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Nitric oxide inhalation as an interventional rescue therapy for COVID-19-induced acute respiratory distress syndrome

Abstract

COVID-19 is an emerging disease of public health concern. While there is no specific recommended treatment for COVID-19, nitric oxide has the potential to be of therapeutic value for managing acute respiratory distress syndrome in patients with COVID-19. However, inhaled nitric oxide has not yet been formally evaluated. Given the extent of the COVID-19 pandemic, and the large numbers of hospitalized patients requiring respiratory support, clinical use of inhaled nitric oxide may become an alternate rescue therapy before extracorporeal membrane oxygenation for the management of acute respiratory distress syndrome in patients with COVID-19.

Novel coronavirus disease 2019 (COVID-19) is an emerging disease of public health concern, and the current pandemic is having a major global impact. Increasing attention is being focused on the development of therapeutic strategies against this disease. We read, with great interest, the article by Li et al. “Therapeutic strategies for critically ill patients with COVID-19” published in this journal [1]. While there is no specific recommended antiviral treatment, and vaccines have yet to be developed, the authors provided a powerful pharmacological strategy for the treatment of critically ill patients with COVID-19 acute respiratory distress syndrome (ARDS). In this review article, the drug applications for COVID-19 are well described according to disease severity; however, nitric oxide (NO) inhalation therapy, which is not described in this review, may be included in the strategy as a promising therapeutic candidate. In 2004, during the severe acute respiratory syndrome coronavirus (SARS-CoV) outbreak, a pilot study showed that low-dose inhaled NO (max 30 ppm) could shorten the time of ventilatory support for patients infected with SARS-CoV [2]. Although epidemiological evidence supporting the use of inhaled NO in treating COVID-19 has not yet been identified, similar therapeutic effects of NO can be expected for patients with COVID-19 due to the genetic similarities between the two viruses [3]. Based on this experience, clinical trials have begun in several medical institutes in the United States, and now a phase 2 clinical trial of inhaled NO is being conducted for mechanically ventilated patients with COVID‑19 ARDS to confirm whether NO inhalation will become an interventional therapy to rescue patients with this disease [4].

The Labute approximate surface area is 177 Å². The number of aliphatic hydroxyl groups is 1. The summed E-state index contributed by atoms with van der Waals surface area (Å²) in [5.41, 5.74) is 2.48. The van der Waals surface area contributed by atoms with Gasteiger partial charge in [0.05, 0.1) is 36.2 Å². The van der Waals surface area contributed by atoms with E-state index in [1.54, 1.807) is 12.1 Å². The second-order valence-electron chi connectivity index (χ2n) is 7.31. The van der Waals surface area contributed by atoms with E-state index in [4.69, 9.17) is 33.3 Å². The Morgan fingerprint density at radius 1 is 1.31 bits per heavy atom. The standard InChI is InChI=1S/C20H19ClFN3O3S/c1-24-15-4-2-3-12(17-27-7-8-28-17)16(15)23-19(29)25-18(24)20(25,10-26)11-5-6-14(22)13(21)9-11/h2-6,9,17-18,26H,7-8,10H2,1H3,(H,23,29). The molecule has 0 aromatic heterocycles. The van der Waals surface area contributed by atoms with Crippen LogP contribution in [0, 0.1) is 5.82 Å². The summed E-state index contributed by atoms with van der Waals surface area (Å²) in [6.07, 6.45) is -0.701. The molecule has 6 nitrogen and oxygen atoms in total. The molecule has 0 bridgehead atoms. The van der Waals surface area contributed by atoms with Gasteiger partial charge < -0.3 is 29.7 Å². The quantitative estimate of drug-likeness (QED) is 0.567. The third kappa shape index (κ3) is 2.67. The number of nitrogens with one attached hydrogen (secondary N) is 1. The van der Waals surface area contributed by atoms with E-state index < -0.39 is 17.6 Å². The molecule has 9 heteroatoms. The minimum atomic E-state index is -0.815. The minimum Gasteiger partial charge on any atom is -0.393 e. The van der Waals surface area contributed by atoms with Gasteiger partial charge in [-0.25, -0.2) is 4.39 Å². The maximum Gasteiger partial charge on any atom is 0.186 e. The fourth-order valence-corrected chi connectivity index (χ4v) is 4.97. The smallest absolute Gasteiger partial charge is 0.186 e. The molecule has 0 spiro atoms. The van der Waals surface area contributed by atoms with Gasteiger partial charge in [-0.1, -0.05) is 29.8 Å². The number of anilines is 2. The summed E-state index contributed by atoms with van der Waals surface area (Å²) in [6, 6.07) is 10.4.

The inflammatory cytokine storm induced by virus infection is closely related to the development and progression of ARDS. Given the common pathological process leading to virus-induced ARDS [3], previous experience suggests that inhaled NO may be useful for managing COVID-19 ARDS. Previously published in vitro studies indicated that NO possessed inhibitory effects on SARS-CoV replication. Moreover, growing evidence has shown that inhaled NO can reduce inflammatory cell-mediated lung injury by inhibiting neutrophil activation and subsequent pro-inflammatory cytokine release. Due to its potent and selective pulmonary vasodilation, inhaled NO can lower pulmonary vascular resistance and decrease edema in the alveolar spaces, which enhances ventilation/perfusion matching. In addition, recent evidence also suggests that inhaled NO could have a wide range of systemic effects via cGMP-dependent and -independent mechanisms leading to a decrease in vascular tone, and a reduced risk of thrombosis and leukocyte adhesion to pulmonary and systemic vascular endothelium [5]. Because NO acts as a pro-inflammatory and an anti-inflammatory agent, depending on the amount of NO generation and its source, early and timely initiation of inhaled NO therapy may prevent cytokine storms following abnormal vascular endothelium/leukocyte interactions.